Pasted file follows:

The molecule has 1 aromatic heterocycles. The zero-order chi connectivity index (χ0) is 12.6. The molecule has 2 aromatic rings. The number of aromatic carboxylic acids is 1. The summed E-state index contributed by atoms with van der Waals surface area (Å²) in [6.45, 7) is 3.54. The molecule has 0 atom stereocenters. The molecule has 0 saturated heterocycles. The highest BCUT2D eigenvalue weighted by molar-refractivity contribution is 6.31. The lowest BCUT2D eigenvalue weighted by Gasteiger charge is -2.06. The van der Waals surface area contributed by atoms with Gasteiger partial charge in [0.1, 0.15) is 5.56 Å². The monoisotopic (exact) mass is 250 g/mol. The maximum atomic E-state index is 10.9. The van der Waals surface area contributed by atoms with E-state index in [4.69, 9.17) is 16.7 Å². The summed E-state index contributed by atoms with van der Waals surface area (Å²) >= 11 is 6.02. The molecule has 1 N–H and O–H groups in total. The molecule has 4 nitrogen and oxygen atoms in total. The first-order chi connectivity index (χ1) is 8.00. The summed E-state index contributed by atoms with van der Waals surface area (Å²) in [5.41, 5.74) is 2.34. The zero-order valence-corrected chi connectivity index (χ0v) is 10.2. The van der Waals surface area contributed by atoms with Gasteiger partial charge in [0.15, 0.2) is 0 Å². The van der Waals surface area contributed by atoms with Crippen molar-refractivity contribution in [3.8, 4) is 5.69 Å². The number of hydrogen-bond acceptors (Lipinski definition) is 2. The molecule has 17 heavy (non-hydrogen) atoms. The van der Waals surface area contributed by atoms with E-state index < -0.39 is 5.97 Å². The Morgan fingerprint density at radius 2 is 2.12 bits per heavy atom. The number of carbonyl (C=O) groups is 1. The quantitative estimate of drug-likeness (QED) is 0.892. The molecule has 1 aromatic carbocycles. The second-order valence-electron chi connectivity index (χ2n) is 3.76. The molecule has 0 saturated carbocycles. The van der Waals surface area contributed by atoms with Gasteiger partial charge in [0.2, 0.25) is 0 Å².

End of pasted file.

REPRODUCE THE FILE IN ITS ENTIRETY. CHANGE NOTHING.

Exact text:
The molecule has 1 aromatic heterocycles. The zero-order chi connectivity index (χ0) is 12.6. The molecule has 2 aromatic rings. The number of aromatic carboxylic acids is 1. The summed E-state index contributed by atoms with van der Waals surface area (Å²) in [6.45, 7) is 3.54. The molecule has 0 atom stereocenters. The molecule has 0 saturated heterocycles. The highest BCUT2D eigenvalue weighted by molar-refractivity contribution is 6.31. The lowest BCUT2D eigenvalue weighted by Gasteiger charge is -2.06. The van der Waals surface area contributed by atoms with Gasteiger partial charge in [0.1, 0.15) is 5.56 Å². The monoisotopic (exact) mass is 250 g/mol. The maximum atomic E-state index is 10.9. The van der Waals surface area contributed by atoms with E-state index in [4.69, 9.17) is 16.7 Å². The summed E-state index contributed by atoms with van der Waals surface area (Å²) >= 11 is 6.02. The molecule has 1 N–H and O–H groups in total. The molecule has 4 nitrogen and oxygen atoms in total. The first-order chi connectivity index (χ1) is 8.00. The summed E-state index contributed by atoms with van der Waals surface area (Å²) in [5.41, 5.74) is 2.34. The zero-order valence-corrected chi connectivity index (χ0v) is 10.2. The van der Waals surface area contributed by atoms with Gasteiger partial charge in [0.15, 0.2) is 0 Å². The van der Waals surface area contributed by atoms with Crippen molar-refractivity contribution in [3.8, 4) is 5.69 Å². The number of hydrogen-bond acceptors (Lipinski definition) is 2. The molecule has 17 heavy (non-hydrogen) atoms. The van der Waals surface area contributed by atoms with E-state index < -0.39 is 5.97 Å². The Morgan fingerprint density at radius 2 is 2.12 bits per heavy atom. The number of carbonyl (C=O) groups is 1. The quantitative estimate of drug-likeness (QED) is 0.892. The molecule has 1 aromatic carbocycles. The second-order valence-electron chi connectivity index (χ2n) is 3.76. The molecule has 0 saturated carbocycles. The van der Waals surface area contributed by atoms with Gasteiger partial charge in [0.2, 0.25) is 0 Å².